Google’s Broken Promise: The End of ‘Don’t Be Evil’ [Updated]

Google’s Broken Promise: The End of ‘Don’t Be Evil’ [Updated]

In a radical privacy policy shift, Google announced today that it will begin tracking users across all services — email, search, YouTube and more — sharing information with no option to opt out.

The change was announced in a blog post today and will go into effect March 1. What it means is that if you are signed into your Google Account to use any service at all, it can and use that information on other services. As Google puts it:

Our new Privacy Policy makes clear that, if you’re signed in, we may combine information you’ve provided from one service with information from other services. In short, we’ll treat you as a single user across all our products, which will mean a simpler, more intuitive Google experience.

What this means for you is that data from the things you search for, the emails you send, the places you look up on Google Maps, the videos you watch in YouTube, the discussions you have on Google+ will all be collected in one place. It seems like it will particularly affect Android users, whose real-time location could be up for grabs. And if you have signed up for Google+, odds are the company even knows your real name, as it still places hurdles in front of using a pseudonym, although it no longer explicitly requires users to go by their real names.

All of that data history will now be explicitly cross-referenced. Although it refers to providing users a better experience (read: more highly tailored results), presumably it is so that Google can deliver more highly targeted ads. (There has, incidentally, never been a better time to familiarise yourself with Google’s Ad Preferences.)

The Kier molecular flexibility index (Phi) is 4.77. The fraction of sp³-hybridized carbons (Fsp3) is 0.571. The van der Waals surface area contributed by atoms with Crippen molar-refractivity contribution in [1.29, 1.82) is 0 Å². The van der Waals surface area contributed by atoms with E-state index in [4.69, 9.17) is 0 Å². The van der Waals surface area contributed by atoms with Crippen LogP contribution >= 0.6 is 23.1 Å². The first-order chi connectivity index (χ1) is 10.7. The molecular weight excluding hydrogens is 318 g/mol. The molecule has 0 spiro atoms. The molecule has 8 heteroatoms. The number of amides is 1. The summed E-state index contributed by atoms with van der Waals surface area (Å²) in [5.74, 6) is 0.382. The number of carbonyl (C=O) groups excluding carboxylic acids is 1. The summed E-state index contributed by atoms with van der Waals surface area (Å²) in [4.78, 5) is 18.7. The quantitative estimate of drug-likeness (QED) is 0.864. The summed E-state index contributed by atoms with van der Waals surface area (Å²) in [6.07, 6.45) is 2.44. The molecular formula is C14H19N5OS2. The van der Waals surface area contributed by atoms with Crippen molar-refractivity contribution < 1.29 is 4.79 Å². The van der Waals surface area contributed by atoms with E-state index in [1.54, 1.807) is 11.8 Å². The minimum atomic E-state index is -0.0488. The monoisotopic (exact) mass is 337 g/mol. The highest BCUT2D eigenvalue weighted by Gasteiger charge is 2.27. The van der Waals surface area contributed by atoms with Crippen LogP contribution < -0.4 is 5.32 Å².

So why are we calling this evil? Because Google changed the rules that it defined itself.

Google’s philosophy speaks directly to making money without doing evil. And it is very explicit in calling out advertising in the section on “evil”. But while it emphasizes that ads should be relevant, obvious and “not flashy”, what seems to have been forgotten is a respect for its users privacy and established practices.

Among its privacy principles, number four notes:

People have different privacy concerns and needs. To best serve the full range of our users, Google strives to offer them meaningful and fine-grained choices over the use of their personal information. We believe personal information should not be held hostage and we are committed to building products that let users export their personal information to other services. We don‘t sell users’ personal information.

This crosses that line. It eliminates that fine-grained control, and means that things you could do in relative anonymity today, will be explicitly associated with your name, your face, your phone number come March 1. If you use Google’s services, you have to agree to this new privacy policy. Yet a real concern for various privacy concerns would recognise that I might not want Google associating two pieces of personal information.

And much worse, it is an explicit reversal of its previous policies. As Google noted in 2009:

Previously, we only offered Personalized Search for signed-in users, and only when they had Web History enabled on their Google Accounts. What we’re doing today is expanding Personalized Search so that we can provide it to signed-out users as well. This addition enables us to customize search results for you based upon 180 days of search activity linked to an anonymous cookie in your browser. It’s completely separate from your Google Account and Web History (which are only available to signed-in users). You’ll know when we customize results because a “View customizations” link will appear on the top right of the search results page. Clicking the link will let you see how we’ve customized your results and also let you turn off this type of customization.

The changes come shortly after Google revamped its search results to include social results it called Search plus Your World. Although that move has drawn heavy criticism from all over the web, at least it gives users the option to not participate.

[Google Blog via Washington Post]